The Network Space 2 is an upgraded version of a previous LaCie device. Both versions come in a sleek enclosure created by award-winning product designer Neil Poulton. The enclosure is quite small (4.6 x 7.6 x 1.8 inches -- 117 x 193 x 45 mm), so the Network Space 2 can provide unobtrusive storage capacity in almost any home or office environment.
Fortunately, Poulton chose to go with a small and unobtrusive AC adapter as well. It's a tiny brick that comes with your choice of a standard North American 110V and two European 220V plugs that can be snapped on as required. The same box that contains the power brick also has Gigabit Ethernet and USB cables tucked inside.
Setup of the Network Space 2 is, quite literally, plug and play. I plugged the device into a power outlet, plugged the Ethernet cable into the Network Space 2 on one end and my AirPort Extreme on the other, and then turned it on. With no configuration required, the device showed up in the Finder with the default name of NetworkSpace2. Total time from opening the box to having a terabyte of network-attached storage was about a minute.
The Network Space 2 can be many things; it's a location for private and public file shares, it's a UPnP/DLNA and iTunes media server, it can be set up to do unattended torrent downloads, and it's a handy Time Machine backup device. You can even use it to do such clever tricks as backing up a memory card or flash drive automatically when one is plugged into the USB port.
Customized configuration of the Network Space 2 is possible, and a snap to do, through the included software. The LaCie Network Assistant application runs continuously, providing a way to easily bring up the configuration window or open the full Network Space 2 control panel in a Web browser.
The configuration window has two simple tabs: one for setting up the network connection to your device, and one for declaring which shares you wish to auto-mount. The full control panel is accessible through your Web browser and adds much more granular control of the Network Space 2. The individual screens and descriptions can be found in the gallery at the end of this review.
For users who may want the convenience of directly-attached storage for one reason or another, that's possible as well. All you need to do is plug the Network Space 2 directly into your Mac using the USB 2.0 cable. Of course, this won't be as fast as using a Gigabit Ethernet network (which operates at up to 65 MB/second), but if you wish to connect directly to the device for a slower (up to 30 MB/second) transfer, it is possible.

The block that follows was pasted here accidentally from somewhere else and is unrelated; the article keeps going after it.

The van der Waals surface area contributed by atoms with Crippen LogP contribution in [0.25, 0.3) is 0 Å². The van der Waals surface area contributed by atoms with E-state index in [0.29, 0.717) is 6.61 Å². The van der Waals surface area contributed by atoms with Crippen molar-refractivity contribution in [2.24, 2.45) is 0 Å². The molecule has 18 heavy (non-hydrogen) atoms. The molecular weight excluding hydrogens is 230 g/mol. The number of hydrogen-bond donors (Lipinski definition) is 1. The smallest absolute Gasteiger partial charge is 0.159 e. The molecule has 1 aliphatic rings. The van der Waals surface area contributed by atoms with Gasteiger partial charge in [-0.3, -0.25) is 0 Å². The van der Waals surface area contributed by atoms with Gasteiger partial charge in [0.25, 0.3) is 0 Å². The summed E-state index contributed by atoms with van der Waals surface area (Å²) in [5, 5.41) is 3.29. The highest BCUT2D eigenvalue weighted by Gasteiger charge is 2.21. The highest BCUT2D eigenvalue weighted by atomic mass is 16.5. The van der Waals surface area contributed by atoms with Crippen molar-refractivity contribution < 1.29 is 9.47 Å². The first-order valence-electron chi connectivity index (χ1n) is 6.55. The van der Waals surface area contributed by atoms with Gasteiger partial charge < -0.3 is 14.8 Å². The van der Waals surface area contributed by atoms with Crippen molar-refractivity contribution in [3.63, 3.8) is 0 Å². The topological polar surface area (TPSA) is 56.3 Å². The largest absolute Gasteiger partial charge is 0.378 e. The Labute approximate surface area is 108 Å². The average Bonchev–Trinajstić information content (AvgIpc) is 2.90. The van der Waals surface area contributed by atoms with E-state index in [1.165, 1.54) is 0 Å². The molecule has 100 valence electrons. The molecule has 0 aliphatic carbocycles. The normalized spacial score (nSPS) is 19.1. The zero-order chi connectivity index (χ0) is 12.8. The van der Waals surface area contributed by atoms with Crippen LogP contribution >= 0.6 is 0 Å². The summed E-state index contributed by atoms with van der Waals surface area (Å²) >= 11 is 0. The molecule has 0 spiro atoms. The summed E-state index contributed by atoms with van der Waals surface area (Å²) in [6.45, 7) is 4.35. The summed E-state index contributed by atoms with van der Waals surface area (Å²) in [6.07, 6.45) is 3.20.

One of the few complaints I have about the device is that it's not expandable. Of course, if your router has a number of Ethernet ports on it, you could theoretically add a Network Space 2 to each port in order to expand your storage. However, unlike the new Data Robotics Drobo FS, the Network Space 2 comes in only one size -- 1 TB. Now that 2 TB 3.5" drives are becoming commonplace and dropping in price, I'm hopeful that we'll see a 2 TB version of the Network Space 2 soon. My only other concern is that the device seems to run quite hot. On the other hand, it is extremely quiet, so the lack of a fan might be an acceptable tradeoff.
For those who need affordability and easy setup, the Network Space 2 is an excellent choice for Network Attached Storage. I have no problems recommending this device to anyone who needs another terabyte of storage and wants to share it on a local network. At a price of $190, the Network Space 2 is a very affordable way to add a good-sized, shared storage space to any home or small-office network.
LaCie considers the Network Space 2 to be a "prosumer" device, so it comes with a 2 year limited warranty. Other companies offer similar warranties; OWC's drives are often guaranteed for 3 years, while the Data Robotics Drobo boxes usually have a 1 or 2 year warranty.
Check out the gallery below for photos of the Network Space 2 in action, as well as a description of the various control panels that are available to users.